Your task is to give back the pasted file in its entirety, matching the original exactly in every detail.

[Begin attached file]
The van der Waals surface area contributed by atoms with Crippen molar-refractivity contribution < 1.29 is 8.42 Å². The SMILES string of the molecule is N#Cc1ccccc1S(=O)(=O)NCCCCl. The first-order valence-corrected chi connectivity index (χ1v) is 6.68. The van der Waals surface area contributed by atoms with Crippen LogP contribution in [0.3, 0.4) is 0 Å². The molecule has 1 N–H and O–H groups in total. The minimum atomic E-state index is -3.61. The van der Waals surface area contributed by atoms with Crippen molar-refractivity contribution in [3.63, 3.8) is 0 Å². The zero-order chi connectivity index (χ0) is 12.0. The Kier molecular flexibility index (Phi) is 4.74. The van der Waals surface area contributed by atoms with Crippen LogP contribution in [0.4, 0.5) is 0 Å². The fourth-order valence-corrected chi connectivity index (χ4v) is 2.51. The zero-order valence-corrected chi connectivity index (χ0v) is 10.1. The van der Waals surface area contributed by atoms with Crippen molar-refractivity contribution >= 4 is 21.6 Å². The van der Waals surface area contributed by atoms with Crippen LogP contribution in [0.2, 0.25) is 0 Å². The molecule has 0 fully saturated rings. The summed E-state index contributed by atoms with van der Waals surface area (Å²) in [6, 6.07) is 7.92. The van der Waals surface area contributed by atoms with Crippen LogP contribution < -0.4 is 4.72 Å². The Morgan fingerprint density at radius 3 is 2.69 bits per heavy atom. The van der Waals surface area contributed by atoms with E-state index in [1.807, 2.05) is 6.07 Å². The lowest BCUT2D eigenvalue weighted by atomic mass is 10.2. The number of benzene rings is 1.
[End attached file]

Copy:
The van der Waals surface area contributed by atoms with Crippen molar-refractivity contribution < 1.29 is 8.42 Å². The SMILES string of the molecule is N#Cc1ccccc1S(=O)(=O)NCCCCl. The first-order valence-corrected chi connectivity index (χ1v) is 6.68. The van der Waals surface area contributed by atoms with Crippen LogP contribution in [0.3, 0.4) is 0 Å². The molecule has 1 N–H and O–H groups in total. The minimum atomic E-state index is -3.61. The van der Waals surface area contributed by atoms with Crippen molar-refractivity contribution in [3.63, 3.8) is 0 Å². The zero-order chi connectivity index (χ0) is 12.0. The Kier molecular flexibility index (Phi) is 4.74. The van der Waals surface area contributed by atoms with Crippen LogP contribution in [0.4, 0.5) is 0 Å². The fourth-order valence-corrected chi connectivity index (χ4v) is 2.51. The zero-order valence-corrected chi connectivity index (χ0v) is 10.1. The van der Waals surface area contributed by atoms with Crippen molar-refractivity contribution >= 4 is 21.6 Å². The van der Waals surface area contributed by atoms with Crippen LogP contribution in [0.2, 0.25) is 0 Å². The molecule has 0 fully saturated rings. The summed E-state index contributed by atoms with van der Waals surface area (Å²) in [6, 6.07) is 7.92. The van der Waals surface area contributed by atoms with Crippen LogP contribution < -0.4 is 4.72 Å². The Morgan fingerprint density at radius 3 is 2.69 bits per heavy atom. The van der Waals surface area contributed by atoms with E-state index in [1.807, 2.05) is 6.07 Å². The lowest BCUT2D eigenvalue weighted by atomic mass is 10.2. The number of benzene rings is 1.